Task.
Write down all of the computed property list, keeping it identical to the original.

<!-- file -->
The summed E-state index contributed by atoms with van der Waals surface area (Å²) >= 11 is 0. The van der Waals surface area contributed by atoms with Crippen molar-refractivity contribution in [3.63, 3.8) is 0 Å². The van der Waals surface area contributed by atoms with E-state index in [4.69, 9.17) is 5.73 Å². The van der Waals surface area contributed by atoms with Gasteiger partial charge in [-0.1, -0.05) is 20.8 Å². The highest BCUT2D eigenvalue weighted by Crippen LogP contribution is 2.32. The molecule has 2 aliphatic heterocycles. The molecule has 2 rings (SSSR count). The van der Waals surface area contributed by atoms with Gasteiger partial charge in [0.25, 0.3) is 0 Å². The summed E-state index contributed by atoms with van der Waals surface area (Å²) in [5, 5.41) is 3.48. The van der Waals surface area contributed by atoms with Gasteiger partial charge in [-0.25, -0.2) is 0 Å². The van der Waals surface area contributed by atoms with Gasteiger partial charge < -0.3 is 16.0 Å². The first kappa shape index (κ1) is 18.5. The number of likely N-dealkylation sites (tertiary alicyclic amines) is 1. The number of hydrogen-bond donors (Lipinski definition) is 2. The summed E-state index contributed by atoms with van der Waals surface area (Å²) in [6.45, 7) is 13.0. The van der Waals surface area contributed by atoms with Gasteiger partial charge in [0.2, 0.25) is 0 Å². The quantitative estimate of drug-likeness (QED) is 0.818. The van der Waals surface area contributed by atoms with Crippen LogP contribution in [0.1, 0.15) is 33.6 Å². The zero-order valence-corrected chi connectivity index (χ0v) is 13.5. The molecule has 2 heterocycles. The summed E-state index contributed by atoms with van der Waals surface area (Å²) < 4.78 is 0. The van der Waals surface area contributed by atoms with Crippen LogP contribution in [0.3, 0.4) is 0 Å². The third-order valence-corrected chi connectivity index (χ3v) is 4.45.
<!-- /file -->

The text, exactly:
The summed E-state index contributed by atoms with van der Waals surface area (Å²) >= 11 is 0. The van der Waals surface area contributed by atoms with Crippen molar-refractivity contribution in [3.63, 3.8) is 0 Å². The van der Waals surface area contributed by atoms with E-state index in [4.69, 9.17) is 5.73 Å². The van der Waals surface area contributed by atoms with Gasteiger partial charge in [-0.1, -0.05) is 20.8 Å². The highest BCUT2D eigenvalue weighted by Crippen LogP contribution is 2.32. The molecule has 2 aliphatic heterocycles. The molecule has 2 rings (SSSR count). The van der Waals surface area contributed by atoms with Gasteiger partial charge in [0.25, 0.3) is 0 Å². The summed E-state index contributed by atoms with van der Waals surface area (Å²) in [5, 5.41) is 3.48. The van der Waals surface area contributed by atoms with Gasteiger partial charge in [-0.25, -0.2) is 0 Å². The van der Waals surface area contributed by atoms with Gasteiger partial charge < -0.3 is 16.0 Å². The first kappa shape index (κ1) is 18.5. The number of likely N-dealkylation sites (tertiary alicyclic amines) is 1. The number of hydrogen-bond donors (Lipinski definition) is 2. The summed E-state index contributed by atoms with van der Waals surface area (Å²) in [6.45, 7) is 13.0. The van der Waals surface area contributed by atoms with Gasteiger partial charge in [0.2, 0.25) is 0 Å². The quantitative estimate of drug-likeness (QED) is 0.818. The van der Waals surface area contributed by atoms with Crippen LogP contribution in [0.1, 0.15) is 33.6 Å². The zero-order valence-corrected chi connectivity index (χ0v) is 13.5. The molecule has 2 heterocycles. The summed E-state index contributed by atoms with van der Waals surface area (Å²) < 4.78 is 0. The van der Waals surface area contributed by atoms with Crippen LogP contribution in [0.3, 0.4) is 0 Å². The third-order valence-corrected chi connectivity index (χ3v) is 4.45.